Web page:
I’d been a wife for five months when I left my husband at home to go on tour with the choir to recruit students for the church college where we lived. Denny had to stay home to teach classes and guard the wine we’d hidden in our refrigerator.  Is Denny as worried as I am?

As much as I wanted to go on this trip, I felt troubled about leaving. The half-empty bottle of wine nagged at my conscience. We shoud’ve thrown it away, but didn’t want to waste it. When our bus stopped for gas I placed a collect call. The operator asked for my name and I said, “Betty Peal,” forgetting I had a new last name. Luckily, Denny knew who I was. When he answered I said, “Honey, I can’t explain how much I miss you. Do you miss me?”

“Betty, I haven’t had time.”

“Denny, I’ve been gone for five whole hours.”

“I know, I know—but right after you left, something happened. A scandal broke on campus.”

“A scandal?”

“Yes. The college president wants to fire the football coach because he cusses and steals towels from any team that beats us, and whenever we win he drinks beer with the team .”

“Denny, why are you so upset? Are you and the coach really good buddies?”

“Not at all. I’m upset because someone will be questioning the faculty under oath about these accusations that I know are true. But, how can I report anyone when we’re hiding wine in our own refrigerator?”

All we had wanted to do was create a fine dinner but we created a dreadful mess instead. Denny’s predicament at the college frustrated and worried me. He promised to keep me informed by way of the church addresses supplied ahead of time. I shared his troubles with his sister and her husband who were also on the trip. When Denny’s first letter arrived, all three of us huddled close to read his one-line letter.

“Dear Betty, I transferred the beet juice into a canning jar.”

Glenna said, “I hope he saved that pretty bottle.”

I said, “Me too.”

In the short time we’d been married, I discovered that no matter how upset he was, Denny appeared calm. I wasn’t used to such unnatural composure.

A longer letter arrived the next day.

“My dearest Betty–tomorrow is interrogation day.

I flushed the beet juice down the toilet. It was spoiled.” — Denny  

Denny’s impending grilling could flatten our future in one meeting. He didn’t like to rock the boat or do anything to alter the way people saw him. Me? I was just angry.” I lingered on those thoughts too long, causing my stomach to boil. I had a solo with the choir that night and on the way to the stage, I whispered to our director, “I think I’m gonna throw up.”

“Good Grief, Betty! Drop out of line.”

I slipped away from the procession and went to the back of the church, eyes scanning every row for an isolated pew where I could lie down. I used an opened hymnal for a pillow, and stretched out flat so no one could see me but God. Then I closed my eyes and listened to our entire concert while hidden from view.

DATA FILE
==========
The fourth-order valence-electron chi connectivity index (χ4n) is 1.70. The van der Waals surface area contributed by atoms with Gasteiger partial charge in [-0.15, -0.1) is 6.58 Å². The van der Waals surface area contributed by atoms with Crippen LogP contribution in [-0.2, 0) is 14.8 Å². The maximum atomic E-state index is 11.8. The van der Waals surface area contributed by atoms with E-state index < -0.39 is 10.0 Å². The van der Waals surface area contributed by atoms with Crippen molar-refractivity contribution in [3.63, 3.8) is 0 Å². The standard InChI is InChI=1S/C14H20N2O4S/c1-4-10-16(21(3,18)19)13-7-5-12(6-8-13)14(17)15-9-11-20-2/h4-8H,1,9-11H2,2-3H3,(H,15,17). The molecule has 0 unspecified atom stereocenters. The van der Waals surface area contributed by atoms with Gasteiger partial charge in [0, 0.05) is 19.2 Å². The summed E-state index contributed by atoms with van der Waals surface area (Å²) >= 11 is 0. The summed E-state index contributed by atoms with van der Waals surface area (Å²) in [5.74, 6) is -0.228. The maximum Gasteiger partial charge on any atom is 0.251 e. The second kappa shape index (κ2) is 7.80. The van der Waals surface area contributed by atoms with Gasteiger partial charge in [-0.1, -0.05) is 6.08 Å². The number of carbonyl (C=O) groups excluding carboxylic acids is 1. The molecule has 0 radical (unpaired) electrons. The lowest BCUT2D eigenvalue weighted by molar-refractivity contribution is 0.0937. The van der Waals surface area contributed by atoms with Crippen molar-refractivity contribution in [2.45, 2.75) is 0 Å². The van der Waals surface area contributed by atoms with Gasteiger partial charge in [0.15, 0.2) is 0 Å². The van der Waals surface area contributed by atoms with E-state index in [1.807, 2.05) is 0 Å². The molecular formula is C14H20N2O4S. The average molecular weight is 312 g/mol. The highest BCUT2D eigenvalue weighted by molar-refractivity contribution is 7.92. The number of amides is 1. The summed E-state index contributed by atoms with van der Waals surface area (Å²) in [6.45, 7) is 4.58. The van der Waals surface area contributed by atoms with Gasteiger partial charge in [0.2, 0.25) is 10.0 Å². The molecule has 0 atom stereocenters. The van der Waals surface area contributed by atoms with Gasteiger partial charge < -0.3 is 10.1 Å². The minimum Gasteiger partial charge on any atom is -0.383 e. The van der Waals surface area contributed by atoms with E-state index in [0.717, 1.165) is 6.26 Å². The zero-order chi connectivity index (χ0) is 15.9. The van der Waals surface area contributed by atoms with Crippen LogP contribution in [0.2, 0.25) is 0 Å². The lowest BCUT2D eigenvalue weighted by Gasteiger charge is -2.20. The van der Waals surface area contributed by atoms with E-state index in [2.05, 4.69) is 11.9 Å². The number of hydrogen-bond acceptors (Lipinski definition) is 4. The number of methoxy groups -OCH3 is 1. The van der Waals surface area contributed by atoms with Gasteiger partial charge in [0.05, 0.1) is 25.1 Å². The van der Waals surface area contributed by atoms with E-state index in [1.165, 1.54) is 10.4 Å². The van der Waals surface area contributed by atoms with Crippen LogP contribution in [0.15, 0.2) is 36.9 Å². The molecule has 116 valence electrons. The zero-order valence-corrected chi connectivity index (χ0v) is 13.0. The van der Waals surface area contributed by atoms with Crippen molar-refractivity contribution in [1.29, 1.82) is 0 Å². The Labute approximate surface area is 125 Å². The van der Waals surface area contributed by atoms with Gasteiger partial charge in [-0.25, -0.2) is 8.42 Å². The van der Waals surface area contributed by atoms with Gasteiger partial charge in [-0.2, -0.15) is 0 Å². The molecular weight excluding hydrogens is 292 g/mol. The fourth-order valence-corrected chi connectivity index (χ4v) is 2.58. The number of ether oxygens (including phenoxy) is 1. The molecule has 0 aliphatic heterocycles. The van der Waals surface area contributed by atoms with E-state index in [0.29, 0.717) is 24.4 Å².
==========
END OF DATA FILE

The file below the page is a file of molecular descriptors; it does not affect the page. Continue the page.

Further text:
The pure, clear tones of our choir sounded prayer-like, a distraction from my worries. I barely felt the hardness of the bench under my hip bones and the music sent thrills down my arms and legs. When the program ended with a tender rendition of “All on an April Evening,” warm tears trickled into my ears, and my nose ran something awful. I turned into an emotional mess caught with no handkerchief and wiped it all away with the back of my hand.  

The next day I dreaded calling Denny, afraid of what might have happened at the interrogation. When he answered I said, “Okay, Honey…break it to me gently.”

He said, “I will. Are you ready?”

“I’m ready.”

“Before my turn to be questioned even came up…they had fired the coach.”

I almost fainted from relief and couldn’t wait to tell Carl and Glenna. I felt guilty that someone else got fired and not us, believing that stealing towels was worse than drinking wine.

We performed our last concert in Southern California then headed home where Denny welcomed us with a simple dinner he’d fixed by himself. After giving thanks for our many blessings, Carl said, “Hey, Auch, did you put any of that Manny-shevvy in these pork chops?”

Denny said, “Heck no. That stuff traumatized me so much that I dumped it.”

Glenna said, “I loved that pretty bottle.”

“That fancy decanter was a real pain. I wrapped it in five layers of newspaper, wound string around it, and put it in a gunny sack. After the boys upstairs went to sleep, I sneaked to the basement with a hammer and whacked the daylights out of that bottle and pushed the bag deep into the garbage can.”

I said, “Well, I’m glad it’s over.”

Denny said, “Me too. Never again will we buy anything we have to hide.”

I said, “I’ll drink to that.”

Denny said, “Betty, that’s not one bit funny.”

Carl and Glenna hid their smiles while I reminded myself that Denny had no sense of humor.  I would have to change that.

*     *     *

 Excerpted from Living with Twelve Men available in e-book and paperback, buy now:




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  • Tara Montgomery

    Oh Betty, you always make me smile. I hope you have plenty of wine and cookies around the house now.

  • oscar

    Ah, the conscience is troubling thing, is it not?